Our sales team is the most affected by this. Our online business continues as before. Overall, we are definitely seeing a reduction in our sales. We have started to cut back a little in purchases and expenditure but are watching closely. I am very happy with the way the government is handling the situation and I am really hoping that things will be back to normal in the next couple of weeks.

Retail sector is at very high exposure risk. All our mall stores are closed, and our retail stores are sanitized. It's too early to predict how long this situation will last, we remain confident in our strategy. We retailers have to see how to survive since there is still no clarity how long this scenario will exist. We are in constant touch with our suppliers, stakeholders and are making contingency plans to ensure minimal impact to our supply chain.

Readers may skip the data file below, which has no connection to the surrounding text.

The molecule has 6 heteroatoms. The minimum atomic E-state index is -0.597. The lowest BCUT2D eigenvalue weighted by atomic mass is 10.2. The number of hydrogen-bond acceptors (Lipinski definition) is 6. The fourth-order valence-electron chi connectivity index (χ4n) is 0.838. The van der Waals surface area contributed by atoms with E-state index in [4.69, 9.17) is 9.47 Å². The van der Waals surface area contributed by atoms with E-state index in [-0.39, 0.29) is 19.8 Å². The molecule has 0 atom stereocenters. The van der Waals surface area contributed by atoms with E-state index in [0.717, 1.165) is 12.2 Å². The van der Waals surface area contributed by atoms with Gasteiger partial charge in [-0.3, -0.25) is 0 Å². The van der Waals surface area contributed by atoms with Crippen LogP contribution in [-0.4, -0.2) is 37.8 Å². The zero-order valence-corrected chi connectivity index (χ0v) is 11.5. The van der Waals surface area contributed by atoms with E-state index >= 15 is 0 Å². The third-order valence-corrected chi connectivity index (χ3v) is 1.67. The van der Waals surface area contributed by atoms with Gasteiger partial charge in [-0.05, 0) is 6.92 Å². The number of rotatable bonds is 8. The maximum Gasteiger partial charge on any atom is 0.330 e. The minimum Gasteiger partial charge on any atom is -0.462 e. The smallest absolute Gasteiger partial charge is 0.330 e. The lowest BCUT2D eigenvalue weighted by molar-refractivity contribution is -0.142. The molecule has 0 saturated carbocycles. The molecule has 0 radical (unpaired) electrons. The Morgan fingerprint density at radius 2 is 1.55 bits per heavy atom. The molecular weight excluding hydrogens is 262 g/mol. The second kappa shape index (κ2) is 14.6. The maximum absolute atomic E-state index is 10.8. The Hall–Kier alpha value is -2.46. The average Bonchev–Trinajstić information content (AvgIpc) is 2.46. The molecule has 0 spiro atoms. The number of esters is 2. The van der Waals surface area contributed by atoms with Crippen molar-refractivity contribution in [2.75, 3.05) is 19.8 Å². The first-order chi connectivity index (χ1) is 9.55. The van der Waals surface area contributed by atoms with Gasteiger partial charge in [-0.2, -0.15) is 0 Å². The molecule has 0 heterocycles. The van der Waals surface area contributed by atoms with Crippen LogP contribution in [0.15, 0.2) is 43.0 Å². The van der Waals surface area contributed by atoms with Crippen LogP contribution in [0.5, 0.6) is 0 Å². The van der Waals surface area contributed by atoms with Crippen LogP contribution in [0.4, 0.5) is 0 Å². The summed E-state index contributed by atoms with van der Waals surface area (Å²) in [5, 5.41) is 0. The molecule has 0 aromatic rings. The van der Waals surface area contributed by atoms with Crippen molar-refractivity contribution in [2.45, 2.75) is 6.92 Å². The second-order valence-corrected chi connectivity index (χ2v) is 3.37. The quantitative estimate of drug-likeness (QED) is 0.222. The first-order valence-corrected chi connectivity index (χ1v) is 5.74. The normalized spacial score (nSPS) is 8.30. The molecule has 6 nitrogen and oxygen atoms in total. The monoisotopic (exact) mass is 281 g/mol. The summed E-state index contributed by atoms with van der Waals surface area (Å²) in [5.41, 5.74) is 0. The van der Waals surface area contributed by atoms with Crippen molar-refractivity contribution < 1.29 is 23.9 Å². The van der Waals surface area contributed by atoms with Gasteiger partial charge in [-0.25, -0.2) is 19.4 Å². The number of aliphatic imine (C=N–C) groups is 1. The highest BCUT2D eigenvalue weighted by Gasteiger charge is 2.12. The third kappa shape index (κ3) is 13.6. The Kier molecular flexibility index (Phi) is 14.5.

We are relatively less affected as most of the materials or components we use in our setup are locally sourced/made inhouse. We have issues with shipping. Chinse new year followed by corona outbreak has created severe challenges to daily shipping, and delivery times have spiked up. 

We have not yet quantified our projected losses, because we do not have an end date to this problem. But considering our orders have dropped by only 5 per cent, we should not see more than ₹10,00,000 loss over 2 months.

Covid-19 has brought disruptions in the supply chain due to economic slowdown. Importers are asking for delay in shipment or even cancelling it. Indirectly, it would hit us also. People would not buy, and it will be a chain reaction that would come back to us. As everywhere in the world, retail sales are also not happening.